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The rebirth of one of the world’s great perfumes

‘It’s like falling asleep in a flower garden on a hot summer’s day’

The rebirth of one of the world’s great perfumes

Image: Ted Humble-Smith @ Hmmm...

October 21 2009
Lucia van der Post

There are probably few people left who will remember Quelques Fleurs, the French house of Houbigant’s most distinguished perfume, though to every serious perfumer it’s an unforgettable masterpiece. It was made in 1912 by Houbigant, the oldest perfume house in the world, and Roja Dove, a legendary figure in the world of scent, calls it “one of the five most important perfumes ever made and the one which established France’s international reputation in the world of perfume”. It was to the world of scent what Coco Chanel’s relaxed clothing was to the world of fashion – an almost shockingly brave break with the old ways of doing things that paved the way for a different sort of future.

It is a floral bouquet, with jasmine, rose, ylang-ylang, sandalwood (the gentlest of the woody notes) and a whisper of vanilla. As one fan writing on puts it: “It is like falling asleep in a flower garden on a hot summer’s day – a died and gone to heaven fragrance – youthful but not young – it is a perfume that any woman can wear at any time of the day.” It was the accord which set the scene for the great florals that followed it – Chanel’s No 5 (which has the addition of formaldehyde), L’Air du Temps, Arpège, Calèche, Madame Rochas, Jardins de Bagatelle.

The reason for writing about it now is that after disappearing from the scene in the 1960s (it was available in a debased form until much later), it is now back in almost identical form and a new generation of fans, some of whom remember their mothers wearing it, are now rediscovering it. One or two, Roja Dove tells me, have even cried on smelling it again, so potent are the memories it conjures up.

Houbigant, for those who don’t know about it, is, as we’ve already seen, the oldest perfume house in the world (Florence’s Santa Maria Novella is older but it is primarily a toiletries house), and its story is even richer than that of the distinguished house of Guerlain. Marie Antoinette, for instance, carried three phials of Houbigant’s perfumes to the guillotine. Guy de Maupassant, Napoleon, Queen Victoria all loved its wares.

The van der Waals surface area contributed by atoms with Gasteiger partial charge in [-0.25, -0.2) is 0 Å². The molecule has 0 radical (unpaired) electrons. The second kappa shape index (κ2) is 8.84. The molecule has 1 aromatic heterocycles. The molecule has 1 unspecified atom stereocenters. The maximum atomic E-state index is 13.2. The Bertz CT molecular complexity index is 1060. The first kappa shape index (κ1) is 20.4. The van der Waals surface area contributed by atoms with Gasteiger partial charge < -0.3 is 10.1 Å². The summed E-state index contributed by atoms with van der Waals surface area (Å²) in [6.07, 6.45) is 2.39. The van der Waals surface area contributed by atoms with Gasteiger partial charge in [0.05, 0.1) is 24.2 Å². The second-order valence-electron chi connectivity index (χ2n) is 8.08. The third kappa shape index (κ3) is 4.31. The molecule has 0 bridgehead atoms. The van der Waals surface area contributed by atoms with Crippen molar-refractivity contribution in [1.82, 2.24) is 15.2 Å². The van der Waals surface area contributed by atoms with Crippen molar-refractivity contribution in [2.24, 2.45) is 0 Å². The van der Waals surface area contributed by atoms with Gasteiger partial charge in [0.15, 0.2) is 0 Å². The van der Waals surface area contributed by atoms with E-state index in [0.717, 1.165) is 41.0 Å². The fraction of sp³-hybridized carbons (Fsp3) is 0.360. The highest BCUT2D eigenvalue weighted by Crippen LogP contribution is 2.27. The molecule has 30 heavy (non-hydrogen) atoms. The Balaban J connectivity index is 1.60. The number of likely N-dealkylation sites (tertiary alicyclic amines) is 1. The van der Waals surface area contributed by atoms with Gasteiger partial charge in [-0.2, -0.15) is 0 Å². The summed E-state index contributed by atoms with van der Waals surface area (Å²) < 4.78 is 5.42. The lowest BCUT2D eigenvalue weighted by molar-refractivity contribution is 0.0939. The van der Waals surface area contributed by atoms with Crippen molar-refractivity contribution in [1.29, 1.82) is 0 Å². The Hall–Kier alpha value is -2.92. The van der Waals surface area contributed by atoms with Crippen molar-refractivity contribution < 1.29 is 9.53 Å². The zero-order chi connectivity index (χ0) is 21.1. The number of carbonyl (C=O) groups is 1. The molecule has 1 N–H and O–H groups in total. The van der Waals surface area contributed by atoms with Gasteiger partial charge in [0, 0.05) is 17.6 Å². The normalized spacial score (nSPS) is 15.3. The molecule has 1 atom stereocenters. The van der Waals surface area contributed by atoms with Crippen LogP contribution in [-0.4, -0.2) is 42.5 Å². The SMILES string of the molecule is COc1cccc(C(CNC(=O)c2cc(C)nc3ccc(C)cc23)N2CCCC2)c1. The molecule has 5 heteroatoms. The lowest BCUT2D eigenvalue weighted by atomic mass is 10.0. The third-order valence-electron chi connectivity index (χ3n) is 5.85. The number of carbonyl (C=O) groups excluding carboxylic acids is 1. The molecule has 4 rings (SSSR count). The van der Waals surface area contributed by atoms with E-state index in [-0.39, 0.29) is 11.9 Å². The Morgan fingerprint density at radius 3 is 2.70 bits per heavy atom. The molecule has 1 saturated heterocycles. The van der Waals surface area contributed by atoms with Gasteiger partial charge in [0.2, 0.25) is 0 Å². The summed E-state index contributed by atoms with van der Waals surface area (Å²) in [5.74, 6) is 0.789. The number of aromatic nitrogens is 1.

The revival of Quelques Fleurs is part of the renaissance of the house of Houbigant since it was recently bought by the Perris family, led by brother and sister Gian Luca and Elisabeta Perris. Urged on by Roja Dove, they’ve gone back to their patrimony and are going to revive a few of their most important perfumes.

Quelques Fleurs is the first and it only differs minutely from the original because of current guidelines (IFRA, the fragrance body that lays down the law on such things, says that basil is a possible irritant). It is being brought back in the original bottle, and it’s made in the original place of manufacture. 15ml of the Parfum costs £180 from Roja Dove’s Haute Parfumerie on the fifth floor of Harrods and in some other exclusive outlets. 30ml of Eau de Parfum costs £41.

Coming up next from Houbigant: Fougère Royale, created in 1882, which was the precursor to Guerlain’s Jicky and which single-handledly, according to Dove, laid down the pathway for the birth of modern perfumery. It was the first perfume to be made with synthetics without which modern perfumery could not exist. So watch this space.

See also

Houbigant, Perfume